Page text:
When we checked out, we made sure to let the hotel know of our displeasure with the sofabed.  The lady at the reception (a different person from the night before) was very apologetic and courteous, which we appreciated.  She deducted 20 euros from the room rate and gave us a small bag of truffles for our trouble.

In summary, if you are looking to book a four person room at this hotel, be very careful of what you select.  Definitely request that you not be put in Room 10.  Since the other reviews from Tripadvisor are generally positive, though, I hope that our experience was isolated.

Germany: Neuschwanstein

21 10 2008

After leaving Rothenburg, we were eager to continue our journey on Germany’s Romantic Road and see “Mad” King Ludwig’s famous Neuschwanstein Castle.  Easily the most photographed castle in Germany, Neuschwanstein is the epitome of the modern day idea of a (very unrealistic) romantic medieval castle.  In fact, this castle was the inspiration for Sleeping Beauty’s castle in Disneyland and Cinderella’s castles in Disney World and Tokyo Disneyland.  We had high expectations for this attraction because of its fame and dramatic history.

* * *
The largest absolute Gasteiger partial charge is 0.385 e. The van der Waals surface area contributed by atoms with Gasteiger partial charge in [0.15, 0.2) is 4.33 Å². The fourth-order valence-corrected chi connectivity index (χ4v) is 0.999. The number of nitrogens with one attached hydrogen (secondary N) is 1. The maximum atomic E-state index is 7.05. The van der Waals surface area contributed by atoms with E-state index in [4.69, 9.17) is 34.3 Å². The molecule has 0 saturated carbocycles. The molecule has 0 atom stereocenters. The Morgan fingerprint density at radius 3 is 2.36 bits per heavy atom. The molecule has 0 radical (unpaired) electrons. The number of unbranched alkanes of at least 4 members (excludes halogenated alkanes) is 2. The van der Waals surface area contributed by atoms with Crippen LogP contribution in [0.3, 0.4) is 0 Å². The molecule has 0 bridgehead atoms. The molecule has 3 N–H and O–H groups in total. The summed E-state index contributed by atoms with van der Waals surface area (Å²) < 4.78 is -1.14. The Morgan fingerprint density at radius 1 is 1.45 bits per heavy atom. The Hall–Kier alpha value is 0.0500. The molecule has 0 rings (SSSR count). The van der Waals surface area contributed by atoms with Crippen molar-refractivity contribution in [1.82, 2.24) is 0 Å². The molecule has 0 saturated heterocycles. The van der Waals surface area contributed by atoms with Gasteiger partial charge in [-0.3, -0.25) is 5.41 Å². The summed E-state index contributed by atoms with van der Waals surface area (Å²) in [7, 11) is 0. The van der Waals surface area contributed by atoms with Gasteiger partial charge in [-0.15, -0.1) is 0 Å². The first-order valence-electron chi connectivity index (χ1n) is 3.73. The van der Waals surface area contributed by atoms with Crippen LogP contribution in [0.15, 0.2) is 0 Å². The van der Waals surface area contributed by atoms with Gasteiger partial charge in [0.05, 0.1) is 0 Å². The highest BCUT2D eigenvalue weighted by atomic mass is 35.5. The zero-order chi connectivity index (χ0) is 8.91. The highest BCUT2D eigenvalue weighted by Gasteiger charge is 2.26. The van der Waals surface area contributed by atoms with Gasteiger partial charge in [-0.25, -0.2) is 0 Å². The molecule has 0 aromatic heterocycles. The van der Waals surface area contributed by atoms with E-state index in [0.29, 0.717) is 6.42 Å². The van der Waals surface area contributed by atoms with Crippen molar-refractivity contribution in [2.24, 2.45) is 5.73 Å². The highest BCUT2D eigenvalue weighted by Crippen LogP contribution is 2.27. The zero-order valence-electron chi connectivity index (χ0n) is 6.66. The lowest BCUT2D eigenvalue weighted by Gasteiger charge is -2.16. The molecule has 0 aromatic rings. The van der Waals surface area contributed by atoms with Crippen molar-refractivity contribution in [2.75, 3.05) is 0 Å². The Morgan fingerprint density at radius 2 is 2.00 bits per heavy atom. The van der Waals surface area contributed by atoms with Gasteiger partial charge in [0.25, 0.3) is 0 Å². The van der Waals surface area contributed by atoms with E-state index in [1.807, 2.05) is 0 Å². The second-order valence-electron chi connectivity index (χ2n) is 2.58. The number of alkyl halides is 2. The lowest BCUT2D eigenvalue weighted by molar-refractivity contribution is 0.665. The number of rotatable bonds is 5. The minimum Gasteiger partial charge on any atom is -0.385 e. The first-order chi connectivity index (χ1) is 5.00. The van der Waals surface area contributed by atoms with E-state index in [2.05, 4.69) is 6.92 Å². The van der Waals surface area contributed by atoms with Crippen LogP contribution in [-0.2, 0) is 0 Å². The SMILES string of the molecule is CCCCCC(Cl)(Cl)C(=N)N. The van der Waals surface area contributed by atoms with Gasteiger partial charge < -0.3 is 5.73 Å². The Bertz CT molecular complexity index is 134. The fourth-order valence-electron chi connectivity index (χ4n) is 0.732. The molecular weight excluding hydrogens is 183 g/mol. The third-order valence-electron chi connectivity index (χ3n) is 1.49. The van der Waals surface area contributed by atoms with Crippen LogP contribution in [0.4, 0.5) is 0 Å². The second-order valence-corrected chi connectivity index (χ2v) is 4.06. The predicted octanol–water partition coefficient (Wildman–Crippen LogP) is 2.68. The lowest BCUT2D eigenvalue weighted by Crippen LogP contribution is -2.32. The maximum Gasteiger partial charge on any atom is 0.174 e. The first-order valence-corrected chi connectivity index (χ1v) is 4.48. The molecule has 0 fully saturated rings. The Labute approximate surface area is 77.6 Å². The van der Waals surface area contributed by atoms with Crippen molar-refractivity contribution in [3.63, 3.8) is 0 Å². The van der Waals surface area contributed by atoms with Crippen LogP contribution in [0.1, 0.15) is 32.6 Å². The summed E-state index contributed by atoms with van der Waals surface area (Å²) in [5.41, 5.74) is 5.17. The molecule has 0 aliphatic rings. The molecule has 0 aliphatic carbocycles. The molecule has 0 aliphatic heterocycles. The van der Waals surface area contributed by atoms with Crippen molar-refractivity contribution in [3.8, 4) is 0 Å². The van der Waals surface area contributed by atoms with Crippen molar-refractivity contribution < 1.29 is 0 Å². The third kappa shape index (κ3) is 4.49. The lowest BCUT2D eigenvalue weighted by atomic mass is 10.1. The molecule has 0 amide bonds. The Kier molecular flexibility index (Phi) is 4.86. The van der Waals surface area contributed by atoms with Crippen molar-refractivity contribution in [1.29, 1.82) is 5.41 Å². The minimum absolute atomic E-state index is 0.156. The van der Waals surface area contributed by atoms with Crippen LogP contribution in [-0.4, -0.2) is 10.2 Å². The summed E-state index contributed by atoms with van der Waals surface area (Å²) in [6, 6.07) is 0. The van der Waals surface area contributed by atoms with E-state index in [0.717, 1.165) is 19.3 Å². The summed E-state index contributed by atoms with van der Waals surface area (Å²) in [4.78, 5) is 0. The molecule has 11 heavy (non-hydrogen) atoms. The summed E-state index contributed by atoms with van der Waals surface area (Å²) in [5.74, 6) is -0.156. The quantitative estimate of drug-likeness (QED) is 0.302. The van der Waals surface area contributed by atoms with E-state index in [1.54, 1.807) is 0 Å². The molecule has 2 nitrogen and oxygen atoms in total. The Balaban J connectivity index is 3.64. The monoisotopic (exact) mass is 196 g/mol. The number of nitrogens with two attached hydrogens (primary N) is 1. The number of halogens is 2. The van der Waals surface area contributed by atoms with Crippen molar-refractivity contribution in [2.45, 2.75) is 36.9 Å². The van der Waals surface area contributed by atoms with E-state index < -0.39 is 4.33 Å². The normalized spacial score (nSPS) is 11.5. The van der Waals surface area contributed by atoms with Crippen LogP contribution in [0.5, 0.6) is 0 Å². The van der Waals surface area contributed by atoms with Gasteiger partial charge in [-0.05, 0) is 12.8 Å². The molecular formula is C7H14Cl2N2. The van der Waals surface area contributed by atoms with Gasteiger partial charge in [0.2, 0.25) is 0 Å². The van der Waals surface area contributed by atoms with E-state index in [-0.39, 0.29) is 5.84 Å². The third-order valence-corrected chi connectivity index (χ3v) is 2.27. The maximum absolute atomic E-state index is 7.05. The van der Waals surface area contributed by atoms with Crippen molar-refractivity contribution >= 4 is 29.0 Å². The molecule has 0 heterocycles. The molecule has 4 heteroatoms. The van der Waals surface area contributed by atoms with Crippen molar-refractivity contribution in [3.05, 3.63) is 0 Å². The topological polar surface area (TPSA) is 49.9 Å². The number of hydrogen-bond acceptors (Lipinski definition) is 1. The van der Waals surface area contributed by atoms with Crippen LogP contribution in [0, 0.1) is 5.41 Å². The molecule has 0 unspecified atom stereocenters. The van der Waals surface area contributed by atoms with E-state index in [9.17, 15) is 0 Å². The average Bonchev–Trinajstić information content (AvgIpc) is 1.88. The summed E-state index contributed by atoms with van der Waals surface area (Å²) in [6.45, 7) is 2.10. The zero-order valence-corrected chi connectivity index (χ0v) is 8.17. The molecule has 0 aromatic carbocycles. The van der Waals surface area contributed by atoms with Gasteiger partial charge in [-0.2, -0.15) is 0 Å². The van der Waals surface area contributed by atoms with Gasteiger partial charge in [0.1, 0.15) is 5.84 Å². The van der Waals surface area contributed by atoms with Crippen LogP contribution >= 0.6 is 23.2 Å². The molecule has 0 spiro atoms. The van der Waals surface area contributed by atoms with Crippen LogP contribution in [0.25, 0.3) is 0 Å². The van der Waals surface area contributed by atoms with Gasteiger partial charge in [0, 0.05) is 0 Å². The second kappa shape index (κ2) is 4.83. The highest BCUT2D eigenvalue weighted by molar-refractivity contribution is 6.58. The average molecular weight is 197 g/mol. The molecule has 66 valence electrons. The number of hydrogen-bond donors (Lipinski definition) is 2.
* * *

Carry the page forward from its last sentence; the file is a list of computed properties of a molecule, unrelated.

A view of the countryside approaching Füssen and Neuschwanstein.

Quaint towns dot the countryside on the Romantic Road.

Neuschwanstein Castle and the neighboring Hohenschwangau Castle are located just outside the town of Füssen in Southwest Bavaria. Füssen is where most people who visit the royal castles stay the night and represents the end of the Romantic Road. The town of Fussen is small but pretty. It is perfectly suited for a nice dinner and lovely stroll before visiting Neuschwanstein the next day but one night is enough. Füssen has its own castle called Hohes Schloss, but it’s not really worth visiting.  You can walk around the outside of the castle at night.

The town of Füssen

Fussen at twilight

Hohes Schloss

For a taste of traditional German food and comraderie, visit one of the local restaurants and drinking establishments in Füssen the night before your visit to the castles. Every Tuesday and Thursday night at 7 PM, the gregarious duo of Christian and Werner entertain the patrons at Gasthof Krone with local music and humor.  While we were there, we heard such classics (translation butchered by me) as “Frau Meyer’s underpants are yellow” and “There’s plenty of time in heaven to rest so let’s drink now.”

Gasthof Krone

Christian and Werner entertain with hilarious tunes and jokes.

The next morning we headed over to see the royal castles.  When you come to visit, you may tour either castle or both. It is best to buy your ticket(s) in advance, either online here or over the phone. You will be given a time window for your tours. If you decide to tour both, the ticket requires that you tour Hohenschwangau first. To get to Neuschwanstein, you can ride a bus, a horse drawn carriage, or hike.